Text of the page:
I am tinkering with a version of this site that isn’t ‘stream’ (blogposts in reverse chronological order), and isn’t predominantly ‘garden’ (wiki-style pseudo-static content), but a mix of it. I’ve been treating different types of content here differently for some time already. A lot never is shown on the front page. Some posts are never distributed through RSS, while some others are only distributed through RSS and unlisted on the site (my week notes for instance). Now I am working on removing what is so clearly a weblog interface from the front page. The content will still be there of course, the RSS feeds will keep feeding, all the URLs will keep working, but the front of this site I think should morph into something that is much more a mix of daily changes and highlighted fixtures. Reflecting my current spectrum of interests more broadly, and providing a sense of exploration, as well as the daily observations and occurrences.

Making such a change to the site is also to introduce a bit of friction, of a need to spend time to be able to get to know the perspectives I share here if you newly arrive here. I think that there should be increased friction with increased social distance. You’ll know me better if you spend time here. The Twitter trolling example above is a case of unwanted assymmetry in my eyes: it’s incredibly easy for total strangers to lob emotion-grenades at someone, low cost for them, potentially high-impact for the receiver. Getting within ‘striking distance’ of someone should carry a cost and risk for the other party as well. A mutuality, to phrase it more constructively.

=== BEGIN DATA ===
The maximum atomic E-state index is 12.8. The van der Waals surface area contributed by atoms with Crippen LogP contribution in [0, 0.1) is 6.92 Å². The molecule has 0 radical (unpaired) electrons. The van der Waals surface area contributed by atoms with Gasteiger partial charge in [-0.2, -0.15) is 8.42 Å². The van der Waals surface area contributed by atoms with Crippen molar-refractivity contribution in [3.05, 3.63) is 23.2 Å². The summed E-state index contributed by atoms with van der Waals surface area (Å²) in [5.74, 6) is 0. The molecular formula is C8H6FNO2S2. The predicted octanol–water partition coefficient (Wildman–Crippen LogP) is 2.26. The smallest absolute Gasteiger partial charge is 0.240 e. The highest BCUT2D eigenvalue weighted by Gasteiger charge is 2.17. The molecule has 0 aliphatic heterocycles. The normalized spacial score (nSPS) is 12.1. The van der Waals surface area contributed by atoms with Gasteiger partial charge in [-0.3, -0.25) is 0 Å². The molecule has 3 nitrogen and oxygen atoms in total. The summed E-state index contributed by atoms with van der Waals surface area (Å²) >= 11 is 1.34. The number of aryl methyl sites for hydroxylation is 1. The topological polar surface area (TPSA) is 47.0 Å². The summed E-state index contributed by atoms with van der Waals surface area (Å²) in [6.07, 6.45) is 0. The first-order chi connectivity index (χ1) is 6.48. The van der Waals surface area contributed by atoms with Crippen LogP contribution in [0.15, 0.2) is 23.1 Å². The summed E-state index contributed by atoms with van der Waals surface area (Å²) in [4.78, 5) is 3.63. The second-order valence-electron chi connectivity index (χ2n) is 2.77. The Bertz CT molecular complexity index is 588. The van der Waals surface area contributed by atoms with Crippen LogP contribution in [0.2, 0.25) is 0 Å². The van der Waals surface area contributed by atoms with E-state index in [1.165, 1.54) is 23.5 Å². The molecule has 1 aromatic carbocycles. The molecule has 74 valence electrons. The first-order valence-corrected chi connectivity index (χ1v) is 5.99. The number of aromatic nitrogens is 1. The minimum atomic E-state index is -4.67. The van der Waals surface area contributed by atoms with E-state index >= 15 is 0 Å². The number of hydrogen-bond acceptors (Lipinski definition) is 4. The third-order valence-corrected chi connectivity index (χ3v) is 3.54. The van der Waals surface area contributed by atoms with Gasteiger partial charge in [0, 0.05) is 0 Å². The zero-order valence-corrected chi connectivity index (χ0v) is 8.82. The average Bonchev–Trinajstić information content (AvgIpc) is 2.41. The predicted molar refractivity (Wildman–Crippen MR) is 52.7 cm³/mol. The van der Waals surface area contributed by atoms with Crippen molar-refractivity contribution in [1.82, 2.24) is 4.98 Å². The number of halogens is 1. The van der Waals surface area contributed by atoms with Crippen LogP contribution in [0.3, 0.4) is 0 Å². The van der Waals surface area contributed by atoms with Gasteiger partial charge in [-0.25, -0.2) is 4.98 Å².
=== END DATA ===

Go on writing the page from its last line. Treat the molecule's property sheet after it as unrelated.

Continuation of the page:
Here’s to another year of blogging and such mutuality. My feed reader brings me daily input from so many of you, around the world, and I’m looking forward to many more distributed conversations based on that. Thank you for reading!

Replied to Really Simple Syndication by Erik VisserErik Visser (publicworks.nl)
Vanaf begin dit jaar ben ik RSS weer aan het afstoffen. ... Netvibes weer eens bekeken en 99% van alle rss feeds werkten niet meer. ... Ik ben blij met mijn hervonden feed (die potentieel het hele internet bestrijkt). En als je nog mooie, bijzondere mensen met een site kent. Ik hoor het graag.